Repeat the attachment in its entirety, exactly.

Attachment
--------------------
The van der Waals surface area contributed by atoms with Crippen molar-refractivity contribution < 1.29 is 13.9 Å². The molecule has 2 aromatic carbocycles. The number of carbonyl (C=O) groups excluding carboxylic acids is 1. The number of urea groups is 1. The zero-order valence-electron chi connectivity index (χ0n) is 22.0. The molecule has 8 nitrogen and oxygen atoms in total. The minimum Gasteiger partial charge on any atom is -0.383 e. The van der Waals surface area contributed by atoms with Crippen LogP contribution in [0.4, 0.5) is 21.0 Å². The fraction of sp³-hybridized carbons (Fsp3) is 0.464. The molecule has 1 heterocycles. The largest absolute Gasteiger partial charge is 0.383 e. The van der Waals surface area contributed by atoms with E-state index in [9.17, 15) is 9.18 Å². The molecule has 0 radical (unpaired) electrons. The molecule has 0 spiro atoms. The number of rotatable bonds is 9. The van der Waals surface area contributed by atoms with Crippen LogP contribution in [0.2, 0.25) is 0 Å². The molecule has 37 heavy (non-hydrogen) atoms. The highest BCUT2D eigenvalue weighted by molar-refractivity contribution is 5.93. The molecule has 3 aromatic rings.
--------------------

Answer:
The van der Waals surface area contributed by atoms with Crippen molar-refractivity contribution < 1.29 is 13.9 Å². The molecule has 2 aromatic carbocycles. The number of carbonyl (C=O) groups excluding carboxylic acids is 1. The number of urea groups is 1. The zero-order valence-electron chi connectivity index (χ0n) is 22.0. The molecule has 8 nitrogen and oxygen atoms in total. The minimum Gasteiger partial charge on any atom is -0.383 e. The van der Waals surface area contributed by atoms with Crippen LogP contribution in [0.4, 0.5) is 21.0 Å². The fraction of sp³-hybridized carbons (Fsp3) is 0.464. The molecule has 1 heterocycles. The largest absolute Gasteiger partial charge is 0.383 e. The van der Waals surface area contributed by atoms with E-state index in [9.17, 15) is 9.18 Å². The molecule has 0 radical (unpaired) electrons. The molecule has 0 spiro atoms. The number of rotatable bonds is 9. The van der Waals surface area contributed by atoms with Crippen LogP contribution in [0.2, 0.25) is 0 Å². The molecule has 37 heavy (non-hydrogen) atoms. The highest BCUT2D eigenvalue weighted by molar-refractivity contribution is 5.93. The molecule has 3 aromatic rings.